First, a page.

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Now in its 20th year, the St. Petersburg Second Saturday ArtWalk phenomenon just keeps growing. Originally begun by the Downtown Arts Association to promote galleries along Central Avenue, the single street art hop has evolved into a trip through five distinct districts toggled together by trolley services offering visitors access to more than 40 studios and galleries.

Artists and galleries drove the collaboration, says John Collins, executive director of the St. Petersburg Arts Alliance. In 2012, galleries banded together to provide trolley rides to the Warehouse District. Shortly thereafter, the Arts Alliance began working with district leaders, found trolley funding, and hired a social media guru.

As Collins puts it “creativity just needs organization to succeed.” Today, ArtWalk attracts more than 1,000 visitors each month to the Waterfront Arts District, Central Arts District, EDGE District, Grand Central District, and the Warehouse Arts District. These unique communities shelter enough work for visitors to traverse a new area each month. “You could easily spend three or four hours in one district,” he explains.

The enthusiasm keeps growing because each Saturday’s “opening night,” Collins says. For example many, such as ARTicles Leslie Curran Gallery always premiers a new artist; Duncan McClellan glass studio features nationally recognized glass artists for weekend-long discussions and demonstrations; MESU360, Creative Clay, and others host live music.

There is something for every taste and style from African American inspired pieces to contemporary glass, photography, and paintings, to New York Style graffiti and South American crafts. Indeed, the communities are becoming renown for their sheer concentration of genres. It can be argued that within the Southeastern United States, St. Petersburg houses the largest collection of clay artists and – with four working glass studios and eight galleries downtown – also touts the region’s greatest selection of glass.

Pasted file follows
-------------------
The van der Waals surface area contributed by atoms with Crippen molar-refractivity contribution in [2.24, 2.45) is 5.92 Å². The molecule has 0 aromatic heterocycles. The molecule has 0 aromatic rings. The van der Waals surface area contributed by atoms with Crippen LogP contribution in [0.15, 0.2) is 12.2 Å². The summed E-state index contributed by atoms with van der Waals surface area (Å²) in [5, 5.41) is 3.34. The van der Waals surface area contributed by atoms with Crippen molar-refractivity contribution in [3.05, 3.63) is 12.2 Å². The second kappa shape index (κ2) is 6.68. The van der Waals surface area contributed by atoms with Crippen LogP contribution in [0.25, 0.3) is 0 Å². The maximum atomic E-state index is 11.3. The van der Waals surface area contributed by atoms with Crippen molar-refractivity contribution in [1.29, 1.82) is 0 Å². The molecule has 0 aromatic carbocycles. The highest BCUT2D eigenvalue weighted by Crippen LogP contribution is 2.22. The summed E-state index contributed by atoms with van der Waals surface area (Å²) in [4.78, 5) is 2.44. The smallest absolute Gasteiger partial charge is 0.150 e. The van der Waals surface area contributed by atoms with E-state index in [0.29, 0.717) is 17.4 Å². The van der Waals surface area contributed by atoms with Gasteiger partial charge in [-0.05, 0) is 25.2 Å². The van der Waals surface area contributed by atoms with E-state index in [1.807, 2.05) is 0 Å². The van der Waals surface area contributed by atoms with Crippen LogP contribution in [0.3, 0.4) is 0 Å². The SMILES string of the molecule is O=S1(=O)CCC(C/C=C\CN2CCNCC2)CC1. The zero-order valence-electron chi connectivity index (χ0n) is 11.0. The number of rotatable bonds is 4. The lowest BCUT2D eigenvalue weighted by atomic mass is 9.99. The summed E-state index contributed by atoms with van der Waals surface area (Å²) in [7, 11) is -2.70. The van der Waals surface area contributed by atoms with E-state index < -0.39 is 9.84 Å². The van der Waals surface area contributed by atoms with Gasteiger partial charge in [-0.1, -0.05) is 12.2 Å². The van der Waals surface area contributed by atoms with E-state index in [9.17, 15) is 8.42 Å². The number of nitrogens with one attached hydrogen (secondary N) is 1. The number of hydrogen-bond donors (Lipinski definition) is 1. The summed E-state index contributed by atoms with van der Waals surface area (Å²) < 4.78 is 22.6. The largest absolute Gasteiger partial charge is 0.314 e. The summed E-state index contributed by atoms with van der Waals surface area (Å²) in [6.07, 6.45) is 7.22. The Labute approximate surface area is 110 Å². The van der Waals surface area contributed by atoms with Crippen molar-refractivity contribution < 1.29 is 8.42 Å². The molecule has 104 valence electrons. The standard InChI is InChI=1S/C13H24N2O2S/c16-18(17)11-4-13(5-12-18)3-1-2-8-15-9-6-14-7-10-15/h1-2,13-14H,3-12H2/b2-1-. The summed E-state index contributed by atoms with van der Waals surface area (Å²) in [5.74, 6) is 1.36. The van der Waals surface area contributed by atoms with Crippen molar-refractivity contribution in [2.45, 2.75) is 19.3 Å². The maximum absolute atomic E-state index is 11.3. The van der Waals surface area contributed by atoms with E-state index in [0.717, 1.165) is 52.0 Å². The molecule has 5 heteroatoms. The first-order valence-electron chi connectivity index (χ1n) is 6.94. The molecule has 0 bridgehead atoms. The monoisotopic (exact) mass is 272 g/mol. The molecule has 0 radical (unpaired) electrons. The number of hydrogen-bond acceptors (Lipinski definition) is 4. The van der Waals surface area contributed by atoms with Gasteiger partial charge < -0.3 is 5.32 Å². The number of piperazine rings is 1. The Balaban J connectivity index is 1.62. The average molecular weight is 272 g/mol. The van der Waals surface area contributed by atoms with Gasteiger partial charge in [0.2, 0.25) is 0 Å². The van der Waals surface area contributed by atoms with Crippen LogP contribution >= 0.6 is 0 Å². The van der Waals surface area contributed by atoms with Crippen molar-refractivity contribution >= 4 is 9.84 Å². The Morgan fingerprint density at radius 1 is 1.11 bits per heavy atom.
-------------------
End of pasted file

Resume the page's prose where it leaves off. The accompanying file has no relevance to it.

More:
It is a community thriving: The ArtsXchange project is converting six warehouse buildings into live/work studios, classrooms, and commercial. ARTicles opened a second location strictly dedicated to exhibitions, Duncan McClellan Gallery now includes a sculpture garden, Ocean Blue Gallery’s owners emigrated from Sarasota; Raw Studios ArtWalk “wing it” sessions attract local musicians who belt out impromptu tunes in the outside patio.

Despite the bohemian atmosphere, there are strict guidelines for entry to the walk. An artist’s work must be in a studio art gallery or part of a coop; street tents are not allowed.

The greatest benefit of ArtWalk, says gallery owner Duncan McClellan, is it attracts enthusiasts to mediums usually reserved for the rarefied collector. In the case of glass art, by watching live demonstrations his guests discover that they too, want glass in their lives. A change of heart that frequently leads to commissioned work for their homes – accessible, story-driven, and personal – the very definition of art.

Photos from Top To Bottom, Left to Right

Photo: John Collins, St. Petersburg Arts Alliance

Photo: John Collins | Artist: Charlie Parker of Charlie Parker Pottery

Photo: John Collins, Glass Blowing, Mariel Bass at DMG Glass

Photo: Russell Janson | Artist: Dante Marioni, blown glass caned sculpture

Photo: ARTicles Leslie Curran Gallery | Artist: Steven Kenny, The Ribbons

Photo: John Dale | Artist: Jane Jaskevich, Maria – a Sylacauga marble sculpture

Photo: ARTicles Leslie Curran Gallery | Artist: Steven Kenny, The Lure

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